Authors: tori centanni
THE IMMORTALITY CURE
A HENRI DUNN NOVEL
Copyright © 2016 by Tori Centanni
All rights reserved.
No part of this book may be reproduced in any form or by any electronic or mechanical means, including information storage and retrieval systems, without written permission from the author, except for the use of brief quotations in a book review.
This is a work of fiction. Any resemblance to actual people, living or dead, or to businesses, companies, events, or institutions is completely coincidental.
Editing by Eliza Dee of Clio Editing Services
Cover art by Rebecca Frank
Ebook formatted with Vellum
For my mom, Deborah Centanni,
who hated all the “terrible” vampire books I read in high school
watched the sunlight spread out across Lake Union like a glittery yellow curtain floating on the top of the water. The sky was shades of orange and pink too bright to seem real. Even after six months of being human, I was still awed by how beautiful the sun was.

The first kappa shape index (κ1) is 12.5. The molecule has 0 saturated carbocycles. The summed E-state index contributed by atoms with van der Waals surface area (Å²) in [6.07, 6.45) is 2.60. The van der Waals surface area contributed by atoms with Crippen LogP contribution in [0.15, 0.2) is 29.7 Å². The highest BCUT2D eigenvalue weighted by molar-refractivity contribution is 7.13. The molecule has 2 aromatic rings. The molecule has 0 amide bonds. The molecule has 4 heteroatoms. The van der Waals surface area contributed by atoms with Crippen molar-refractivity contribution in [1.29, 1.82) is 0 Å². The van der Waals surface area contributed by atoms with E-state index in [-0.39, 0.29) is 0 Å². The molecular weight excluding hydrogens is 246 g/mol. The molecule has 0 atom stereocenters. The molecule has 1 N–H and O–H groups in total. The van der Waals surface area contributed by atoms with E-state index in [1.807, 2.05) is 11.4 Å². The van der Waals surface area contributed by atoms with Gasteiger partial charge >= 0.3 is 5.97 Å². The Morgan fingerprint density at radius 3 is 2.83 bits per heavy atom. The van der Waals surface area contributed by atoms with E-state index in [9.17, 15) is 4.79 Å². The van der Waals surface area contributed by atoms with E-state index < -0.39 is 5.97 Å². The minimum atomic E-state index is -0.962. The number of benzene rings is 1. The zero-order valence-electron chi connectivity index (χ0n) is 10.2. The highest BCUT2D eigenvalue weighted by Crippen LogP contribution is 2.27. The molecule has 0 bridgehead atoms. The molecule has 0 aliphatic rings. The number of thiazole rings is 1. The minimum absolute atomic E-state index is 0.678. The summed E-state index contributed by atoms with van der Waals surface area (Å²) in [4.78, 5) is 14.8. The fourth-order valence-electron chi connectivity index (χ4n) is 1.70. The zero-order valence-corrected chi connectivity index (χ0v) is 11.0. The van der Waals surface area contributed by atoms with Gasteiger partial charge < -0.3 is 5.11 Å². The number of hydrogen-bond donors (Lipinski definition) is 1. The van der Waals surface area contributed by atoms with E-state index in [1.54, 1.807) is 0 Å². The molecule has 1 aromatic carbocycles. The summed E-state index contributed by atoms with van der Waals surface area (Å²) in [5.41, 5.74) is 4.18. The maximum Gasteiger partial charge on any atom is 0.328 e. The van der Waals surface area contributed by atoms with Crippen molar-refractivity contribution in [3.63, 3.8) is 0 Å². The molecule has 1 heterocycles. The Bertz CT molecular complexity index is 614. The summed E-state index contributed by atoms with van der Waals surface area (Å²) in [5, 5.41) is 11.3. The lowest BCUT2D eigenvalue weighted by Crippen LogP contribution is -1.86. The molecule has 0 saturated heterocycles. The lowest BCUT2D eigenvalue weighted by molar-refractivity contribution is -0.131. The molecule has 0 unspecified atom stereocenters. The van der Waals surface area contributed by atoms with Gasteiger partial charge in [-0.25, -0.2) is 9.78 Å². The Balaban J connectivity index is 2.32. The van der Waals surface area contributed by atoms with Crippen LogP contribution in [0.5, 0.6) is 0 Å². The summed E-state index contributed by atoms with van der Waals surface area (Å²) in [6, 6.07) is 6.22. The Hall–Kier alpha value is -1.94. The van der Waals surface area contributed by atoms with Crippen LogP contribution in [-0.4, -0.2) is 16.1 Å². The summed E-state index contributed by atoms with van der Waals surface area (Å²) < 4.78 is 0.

Then the impatient snapping of a customer broke me out of my reverie.
I twisted my neck around so fast I was half-surprised it didn’t break. I fixed the asshole at table ten with a glare. He was wearing an Armani suit and holding his martini glass out in my direction.
I smiled my most vicious I-am-going-tear-your-throat-out-with-my-teeth smile, but it was far less effective without fangs. It was almost nine thirty—summer sunsets come late in the Pacific Northwest—and this couple had been here since seven. The woman kept looking at her phone, yawning, and clearly hoping he’d take the hint that she was ready to go. She hadn’t had a refill on her martini in almost an hour. “Another round for you both?” I asked, sparing her a sympathetic look.